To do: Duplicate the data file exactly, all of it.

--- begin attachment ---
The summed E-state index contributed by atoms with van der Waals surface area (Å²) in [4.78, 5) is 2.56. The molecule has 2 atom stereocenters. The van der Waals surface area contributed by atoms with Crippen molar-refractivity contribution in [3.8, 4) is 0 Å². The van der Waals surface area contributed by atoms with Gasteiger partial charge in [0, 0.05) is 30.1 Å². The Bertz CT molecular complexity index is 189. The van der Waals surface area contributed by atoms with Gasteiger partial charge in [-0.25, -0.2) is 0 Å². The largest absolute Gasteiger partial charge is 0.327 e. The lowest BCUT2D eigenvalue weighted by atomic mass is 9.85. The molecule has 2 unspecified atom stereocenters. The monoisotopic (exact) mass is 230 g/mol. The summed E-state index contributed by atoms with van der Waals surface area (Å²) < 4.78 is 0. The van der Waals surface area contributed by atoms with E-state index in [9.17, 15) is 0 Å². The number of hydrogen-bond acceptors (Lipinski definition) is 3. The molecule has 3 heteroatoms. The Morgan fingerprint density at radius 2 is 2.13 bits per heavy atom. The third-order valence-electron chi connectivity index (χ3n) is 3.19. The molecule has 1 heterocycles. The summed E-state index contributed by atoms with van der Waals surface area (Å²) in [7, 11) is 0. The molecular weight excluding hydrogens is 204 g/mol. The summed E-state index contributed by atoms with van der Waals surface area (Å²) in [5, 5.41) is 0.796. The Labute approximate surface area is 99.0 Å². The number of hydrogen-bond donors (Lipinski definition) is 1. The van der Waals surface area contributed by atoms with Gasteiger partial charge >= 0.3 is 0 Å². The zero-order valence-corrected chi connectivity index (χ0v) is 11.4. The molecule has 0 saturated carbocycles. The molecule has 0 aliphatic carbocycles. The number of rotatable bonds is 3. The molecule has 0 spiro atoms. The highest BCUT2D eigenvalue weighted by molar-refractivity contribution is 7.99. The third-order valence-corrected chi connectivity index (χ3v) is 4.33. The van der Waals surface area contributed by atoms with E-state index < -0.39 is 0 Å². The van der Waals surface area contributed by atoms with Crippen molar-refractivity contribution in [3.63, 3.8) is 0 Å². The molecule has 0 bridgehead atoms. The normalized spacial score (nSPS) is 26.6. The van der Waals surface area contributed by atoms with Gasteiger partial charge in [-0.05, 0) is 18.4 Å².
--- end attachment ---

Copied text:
The summed E-state index contributed by atoms with van der Waals surface area (Å²) in [4.78, 5) is 2.56. The molecule has 2 atom stereocenters. The van der Waals surface area contributed by atoms with Crippen molar-refractivity contribution in [3.8, 4) is 0 Å². The van der Waals surface area contributed by atoms with Gasteiger partial charge in [0, 0.05) is 30.1 Å². The Bertz CT molecular complexity index is 189. The van der Waals surface area contributed by atoms with Gasteiger partial charge in [-0.25, -0.2) is 0 Å². The largest absolute Gasteiger partial charge is 0.327 e. The lowest BCUT2D eigenvalue weighted by atomic mass is 9.85. The molecule has 2 unspecified atom stereocenters. The monoisotopic (exact) mass is 230 g/mol. The summed E-state index contributed by atoms with van der Waals surface area (Å²) < 4.78 is 0. The van der Waals surface area contributed by atoms with E-state index in [9.17, 15) is 0 Å². The number of hydrogen-bond acceptors (Lipinski definition) is 3. The molecule has 3 heteroatoms. The Morgan fingerprint density at radius 2 is 2.13 bits per heavy atom. The third-order valence-electron chi connectivity index (χ3n) is 3.19. The molecule has 1 heterocycles. The summed E-state index contributed by atoms with van der Waals surface area (Å²) in [7, 11) is 0. The molecular weight excluding hydrogens is 204 g/mol. The summed E-state index contributed by atoms with van der Waals surface area (Å²) in [5, 5.41) is 0.796. The Labute approximate surface area is 99.0 Å². The number of hydrogen-bond donors (Lipinski definition) is 1. The van der Waals surface area contributed by atoms with Gasteiger partial charge >= 0.3 is 0 Å². The zero-order valence-corrected chi connectivity index (χ0v) is 11.4. The molecule has 0 saturated carbocycles. The molecule has 0 aliphatic carbocycles. The number of rotatable bonds is 3. The molecule has 0 spiro atoms. The highest BCUT2D eigenvalue weighted by molar-refractivity contribution is 7.99. The third-order valence-corrected chi connectivity index (χ3v) is 4.33. The van der Waals surface area contributed by atoms with E-state index < -0.39 is 0 Å². The van der Waals surface area contributed by atoms with Crippen molar-refractivity contribution in [3.63, 3.8) is 0 Å². The molecule has 0 bridgehead atoms. The normalized spacial score (nSPS) is 26.6. The van der Waals surface area contributed by atoms with Gasteiger partial charge in [-0.05, 0) is 18.4 Å².